ATLANTA — A power failure at Hartsfield-Jackson Atlanta International Airport on Sunday disrupted operations at the busiest airport in the world, forcing the cancellation of more than 1,150 departing or arriving flights and stranding travelers on planes on the tarmac for hours, the authorities and passengers said.
The power failure at the airport, a major hub for domestic and international flights, sent a ripple of disruptions across the country, affecting flights in Chicago, Los Angeles and elsewhere. There were signs the problems would linger into Monday, as Delta Air Lines announced Sunday evening that it planned to cancel 300 flights the next day.
Many flights in the air were diverted when the power went out, and the United States Customs and Border Protection said on Twitter that international flights destined for Atlanta were rerouted to other airports.
Georgia Power, the utility provider for the airport, said early Sunday evening that the failure, which occurred around 1 p.m., might have been caused by a fire that damaged an underground electrical facility and cut power to a substation serving the airport. It also damaged a backup system that provides power to the airport in emergencies.
Utility workers restored power to all terminals at the airport by midnight, the city said. The airport is the busiest in the world for passenger traffic, serving more than 104 million passengers last year, according to Airports Council International. The failure affected at least 30,000 people, airport officials said.
Mayor Kasim Reed said the authorities did not know yet what caused the fire, which produced intense flames and noxious fumes that prevented utility workers from accessing the tunnels for several hours. He said they were investigating whether someone had tampered with the electrical system.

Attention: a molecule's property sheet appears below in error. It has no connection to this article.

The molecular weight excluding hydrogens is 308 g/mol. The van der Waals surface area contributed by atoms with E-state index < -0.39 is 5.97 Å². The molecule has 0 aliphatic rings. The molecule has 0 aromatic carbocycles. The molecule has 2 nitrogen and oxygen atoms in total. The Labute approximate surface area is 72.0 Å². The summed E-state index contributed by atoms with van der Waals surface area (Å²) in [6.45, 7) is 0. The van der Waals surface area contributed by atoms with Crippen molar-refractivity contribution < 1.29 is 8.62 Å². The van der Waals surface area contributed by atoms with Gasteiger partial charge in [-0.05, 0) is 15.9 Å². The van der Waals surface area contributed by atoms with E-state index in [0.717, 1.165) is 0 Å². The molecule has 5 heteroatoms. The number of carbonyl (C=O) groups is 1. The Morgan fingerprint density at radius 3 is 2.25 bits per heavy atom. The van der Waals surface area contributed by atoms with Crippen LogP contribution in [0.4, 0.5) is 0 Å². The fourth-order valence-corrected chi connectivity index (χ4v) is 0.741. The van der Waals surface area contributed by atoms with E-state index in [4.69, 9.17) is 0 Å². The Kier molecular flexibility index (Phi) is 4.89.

The mayor said the airport would resume commercial flights after power is fully restored and the police complete a security sweep. “Once all our systems are up and operational, we can get everyone back on their planes as quickly as possible,” Mr. Reed said at a news conference on Sunday night.
As the sun set on Sunday, the airport descended into darkness, and at least three airlines canceled their remaining flights headed to Atlanta. Passengers waited in long lines to catch taxis and public transportation. With no announcement system working and few uniformed airline employees available, passengers said they did not know whether they should stay at the airport or how and when they could reschedule their flights.
Travelers in the south terminal were told to leave the gates and return to the other side of the security checkpoint. But with few hotels with rooms available, many passengers rested on the baggage carousels.
The failure also cut off basic amenities that require electricity, including some water fountains and toilets that rely on electronic motion sensors, passengers said on social media.
Passengers were getting some relief. Chick-fil-A, the fast-food chain, planned to provide food for stranded passengers, the mayor said. The city also opened the Georgia International Convention Center, which can hold up to 10,000 people, and was offering rides there from the airport. But security personnel outside the convention center said that only about 50 people had arrived, and that they were not expecting many more.